Is the Spending Challenge website a menace to society?

Because that’s what this article would have you believe

“Sterilise claimants urges racist treasury website”. Wow, that’s a pretty strong accusation, especially one levelled at a website funded and promoted by the UK government. But, as always with these kinds of knee jerk articles, it’s missing the point of its target entirely.

“[we need] your urgent help in getting a government website closed down” states the article. Extreme? Just a little. Digging into the Spending Challenge website does yield a scary number of offensive and downright bigotted opinions from the users of the site. But in no way should it be shut down, as the article suggests.

Down with this sort of thing
Down with this sort of thing

I personally think that this is a brilliant and bold move from the coallition, an attempt by Cameron to further cement his status as the first iPM (let’s be honest though, it’s a more practical approach than a Chat Roulette session with Marky-Mark Zuckerberg). On initial inspection it seems to be hitting all the social engagement buttons; user driven content? Check! Comments promoting discussion? Check! Social tagging? Check! There are, however, a few ommissions that somewhat undermine the potential of the site…

Let’s look at the issue of moderation. Anyone who’s used a respectable web forum (i.e. not 4chan) will know that strong moderation on the web is essential to maintain a strong discussion and debate without the conversation becoming “derailed” by off topic or offensive remarks. Heck, this is the way a proper democratic debate works! A strong moderation team will also have a set of well publicised house rules to go by “Don’t do this… don’t do that…” kind of stuff. Okay, I’ll admit that removing content is treading dangerously close to censorship, but, as with any discussion of this nature, there has to be a distinct line that shouldn’t be crossed. Spending Challenge, other than a “Report as inappropriate” button, doesn’t seem to have much moderation. Perhaps some form of pre-posting moderation should be implemented?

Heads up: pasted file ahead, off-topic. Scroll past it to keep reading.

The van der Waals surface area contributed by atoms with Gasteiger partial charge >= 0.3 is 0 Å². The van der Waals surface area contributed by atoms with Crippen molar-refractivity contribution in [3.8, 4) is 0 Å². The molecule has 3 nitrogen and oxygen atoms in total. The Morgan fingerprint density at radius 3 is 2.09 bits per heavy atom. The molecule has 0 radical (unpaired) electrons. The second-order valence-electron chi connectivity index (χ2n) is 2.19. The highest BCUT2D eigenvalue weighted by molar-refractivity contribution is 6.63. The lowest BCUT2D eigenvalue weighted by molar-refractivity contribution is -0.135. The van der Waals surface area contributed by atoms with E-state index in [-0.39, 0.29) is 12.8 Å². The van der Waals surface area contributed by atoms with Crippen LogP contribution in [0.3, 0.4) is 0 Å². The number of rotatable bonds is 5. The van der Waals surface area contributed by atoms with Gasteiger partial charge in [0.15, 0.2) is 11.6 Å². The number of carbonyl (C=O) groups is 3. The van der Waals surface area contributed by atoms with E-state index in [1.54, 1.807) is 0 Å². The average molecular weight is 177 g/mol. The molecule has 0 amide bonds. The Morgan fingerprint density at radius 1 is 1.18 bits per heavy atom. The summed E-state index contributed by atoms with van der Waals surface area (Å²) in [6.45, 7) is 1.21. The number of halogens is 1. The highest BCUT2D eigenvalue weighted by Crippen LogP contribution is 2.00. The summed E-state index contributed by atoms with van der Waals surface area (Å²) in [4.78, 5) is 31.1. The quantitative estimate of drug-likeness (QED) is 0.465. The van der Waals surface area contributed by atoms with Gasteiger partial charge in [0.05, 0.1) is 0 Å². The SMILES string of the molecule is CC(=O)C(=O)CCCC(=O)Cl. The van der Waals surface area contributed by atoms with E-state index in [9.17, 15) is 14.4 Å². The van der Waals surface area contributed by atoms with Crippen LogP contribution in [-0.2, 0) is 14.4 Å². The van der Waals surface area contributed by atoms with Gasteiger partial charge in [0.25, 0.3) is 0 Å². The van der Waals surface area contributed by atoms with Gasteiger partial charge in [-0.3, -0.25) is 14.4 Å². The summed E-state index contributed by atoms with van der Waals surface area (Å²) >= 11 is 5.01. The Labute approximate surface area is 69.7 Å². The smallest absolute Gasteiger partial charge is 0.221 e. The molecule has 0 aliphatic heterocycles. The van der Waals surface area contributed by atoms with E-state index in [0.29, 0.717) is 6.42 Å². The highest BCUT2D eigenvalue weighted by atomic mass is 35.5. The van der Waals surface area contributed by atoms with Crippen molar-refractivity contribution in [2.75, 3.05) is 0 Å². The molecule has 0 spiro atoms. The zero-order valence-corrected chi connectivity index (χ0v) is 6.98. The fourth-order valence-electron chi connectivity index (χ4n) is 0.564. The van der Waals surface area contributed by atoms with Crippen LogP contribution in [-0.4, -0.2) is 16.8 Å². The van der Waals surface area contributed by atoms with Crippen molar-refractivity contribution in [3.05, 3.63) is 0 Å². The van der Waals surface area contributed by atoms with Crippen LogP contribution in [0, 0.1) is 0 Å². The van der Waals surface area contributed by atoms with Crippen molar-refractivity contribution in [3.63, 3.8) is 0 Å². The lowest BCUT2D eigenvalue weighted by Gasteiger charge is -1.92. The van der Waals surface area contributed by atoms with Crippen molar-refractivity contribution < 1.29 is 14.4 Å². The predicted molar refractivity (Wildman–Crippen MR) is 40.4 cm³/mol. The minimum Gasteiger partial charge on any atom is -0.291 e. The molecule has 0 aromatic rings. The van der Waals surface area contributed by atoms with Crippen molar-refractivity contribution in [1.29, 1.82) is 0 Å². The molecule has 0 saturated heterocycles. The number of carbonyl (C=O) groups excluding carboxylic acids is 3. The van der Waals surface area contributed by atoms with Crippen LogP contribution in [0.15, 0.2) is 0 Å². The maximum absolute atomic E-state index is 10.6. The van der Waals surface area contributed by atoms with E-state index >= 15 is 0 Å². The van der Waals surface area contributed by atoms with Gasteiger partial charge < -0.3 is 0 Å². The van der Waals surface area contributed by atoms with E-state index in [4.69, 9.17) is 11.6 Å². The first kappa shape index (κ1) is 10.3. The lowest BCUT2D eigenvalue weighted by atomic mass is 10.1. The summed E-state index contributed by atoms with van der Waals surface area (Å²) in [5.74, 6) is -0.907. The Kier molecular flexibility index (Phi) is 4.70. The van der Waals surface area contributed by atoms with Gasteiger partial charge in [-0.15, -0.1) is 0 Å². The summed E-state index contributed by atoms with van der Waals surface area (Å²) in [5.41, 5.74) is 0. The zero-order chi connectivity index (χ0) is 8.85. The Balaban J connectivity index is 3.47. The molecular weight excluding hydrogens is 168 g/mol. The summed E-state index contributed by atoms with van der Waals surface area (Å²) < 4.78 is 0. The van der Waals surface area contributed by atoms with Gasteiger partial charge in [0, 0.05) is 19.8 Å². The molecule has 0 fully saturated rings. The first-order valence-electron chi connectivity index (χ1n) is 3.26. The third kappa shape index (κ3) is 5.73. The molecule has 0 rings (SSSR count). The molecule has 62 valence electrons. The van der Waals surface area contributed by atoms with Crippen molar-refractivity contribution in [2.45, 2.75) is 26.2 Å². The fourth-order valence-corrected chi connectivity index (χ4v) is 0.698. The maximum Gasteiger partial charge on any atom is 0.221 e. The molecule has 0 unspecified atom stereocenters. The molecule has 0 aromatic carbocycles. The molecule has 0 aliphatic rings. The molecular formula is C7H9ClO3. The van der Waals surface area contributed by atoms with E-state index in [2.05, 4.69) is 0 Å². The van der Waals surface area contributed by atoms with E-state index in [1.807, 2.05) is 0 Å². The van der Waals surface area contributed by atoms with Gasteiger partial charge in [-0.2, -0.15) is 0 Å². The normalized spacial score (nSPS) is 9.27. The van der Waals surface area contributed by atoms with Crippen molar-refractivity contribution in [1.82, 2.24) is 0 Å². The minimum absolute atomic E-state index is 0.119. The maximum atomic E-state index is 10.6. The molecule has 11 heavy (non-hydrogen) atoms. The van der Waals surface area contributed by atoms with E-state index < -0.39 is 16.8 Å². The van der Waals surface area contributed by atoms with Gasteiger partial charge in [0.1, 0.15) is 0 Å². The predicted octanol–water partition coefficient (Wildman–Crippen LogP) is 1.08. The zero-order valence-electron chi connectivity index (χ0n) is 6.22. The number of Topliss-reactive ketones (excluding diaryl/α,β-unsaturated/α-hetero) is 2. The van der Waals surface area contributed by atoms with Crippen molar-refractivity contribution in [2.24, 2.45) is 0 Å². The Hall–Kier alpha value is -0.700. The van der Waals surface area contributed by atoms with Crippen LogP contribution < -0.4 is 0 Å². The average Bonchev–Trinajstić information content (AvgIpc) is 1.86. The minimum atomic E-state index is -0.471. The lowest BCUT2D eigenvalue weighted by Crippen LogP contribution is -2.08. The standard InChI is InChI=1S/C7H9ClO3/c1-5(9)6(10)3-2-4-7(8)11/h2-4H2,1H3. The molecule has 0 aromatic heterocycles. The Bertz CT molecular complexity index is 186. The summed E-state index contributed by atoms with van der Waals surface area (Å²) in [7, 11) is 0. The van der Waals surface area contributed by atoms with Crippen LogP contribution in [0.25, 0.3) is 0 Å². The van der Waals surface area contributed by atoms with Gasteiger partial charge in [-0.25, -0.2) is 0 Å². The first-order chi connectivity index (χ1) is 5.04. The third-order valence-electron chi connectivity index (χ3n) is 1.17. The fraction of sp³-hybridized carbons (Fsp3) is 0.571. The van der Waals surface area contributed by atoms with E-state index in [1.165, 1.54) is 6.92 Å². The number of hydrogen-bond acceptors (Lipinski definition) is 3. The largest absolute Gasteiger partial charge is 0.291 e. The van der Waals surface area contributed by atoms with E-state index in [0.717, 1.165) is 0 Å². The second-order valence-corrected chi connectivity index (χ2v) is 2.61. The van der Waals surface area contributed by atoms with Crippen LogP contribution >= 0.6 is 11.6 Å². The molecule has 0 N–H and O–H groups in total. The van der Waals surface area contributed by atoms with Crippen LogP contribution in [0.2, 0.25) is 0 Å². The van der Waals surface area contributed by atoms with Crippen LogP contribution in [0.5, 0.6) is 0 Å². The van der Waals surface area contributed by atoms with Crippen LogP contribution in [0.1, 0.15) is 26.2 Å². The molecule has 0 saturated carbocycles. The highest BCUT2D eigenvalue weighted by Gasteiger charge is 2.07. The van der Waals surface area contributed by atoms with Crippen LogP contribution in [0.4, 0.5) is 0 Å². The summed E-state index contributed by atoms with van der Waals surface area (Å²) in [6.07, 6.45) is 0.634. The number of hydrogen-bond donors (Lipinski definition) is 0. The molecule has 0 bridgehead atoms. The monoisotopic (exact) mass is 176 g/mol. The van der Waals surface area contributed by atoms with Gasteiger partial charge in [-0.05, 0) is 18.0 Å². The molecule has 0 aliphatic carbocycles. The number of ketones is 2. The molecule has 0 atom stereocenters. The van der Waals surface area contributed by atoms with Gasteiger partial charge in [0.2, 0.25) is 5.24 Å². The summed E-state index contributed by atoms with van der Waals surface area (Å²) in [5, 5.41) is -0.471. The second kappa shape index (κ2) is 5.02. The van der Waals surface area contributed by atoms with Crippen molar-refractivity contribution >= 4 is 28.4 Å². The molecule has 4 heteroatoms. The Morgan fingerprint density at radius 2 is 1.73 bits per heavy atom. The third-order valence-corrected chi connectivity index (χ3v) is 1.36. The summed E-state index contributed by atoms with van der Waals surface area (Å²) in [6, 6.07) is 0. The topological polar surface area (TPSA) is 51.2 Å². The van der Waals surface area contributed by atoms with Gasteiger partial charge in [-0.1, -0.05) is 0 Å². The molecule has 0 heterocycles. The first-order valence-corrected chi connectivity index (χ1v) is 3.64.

Another area that the site is lacking is in tangible feedback. Perhaps this is in the pipeline, but some way of telling people “Yes, we’re listening to you…” would promote faith in the excercise. Then there are the basics, like the ability to share and bookmark suggestions through the ususal social services; again, this would help spread the word and promote the site.

Like I say, the idea in theory is sound however in practice is a little underdelivered (and possibly overdeveloped? I have to wonder how much it cose to put together when surely some kind of open source solution would have done an equal job?) and poorly maintained. I’m all for open discussion and some of the points that could be considered “controversial” are very good fuel for debate and should not be removed; some, however, are just offensive and a better plan of attack for handling these should have been considered.

So, in summary, don’t blame the tools for peoples idiocy. The issue is often rooted deeper than that.

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2 thoughts on “Is the Spending Challenge website a menace to society?

  1. It’s quite hard to design around the social nuances of this kind of site, which is exactly why more effort should be applied.

    The issues are:

    1. You’re running at a very large scale, so labour-intensive moderation will be expensive.

    2. It’s not a real community. It’s too big and general for that. There are no generally accepted norms of behaviour.

    3. It’s deeply political, so a significant minority will have an axe to grind rather than genuinely wanting to create social value.

    We shouldn’t blame the tools for people’s idiocy but designers and site managers do have a responsibility to host the discussion in an agreeable and productive way.

    I’d address issue 1 by getting each commenter to pre-moderate the comment of a random person before them. i.e. They type their comment into a form and approve/reject/don’t know someone else’s comment at the same time. With the current ratio of sensible people to troublemakers this could be effective and sustainable, particularly when combined with a basic level of automated filtering/classification for sentiment, profanity etc.

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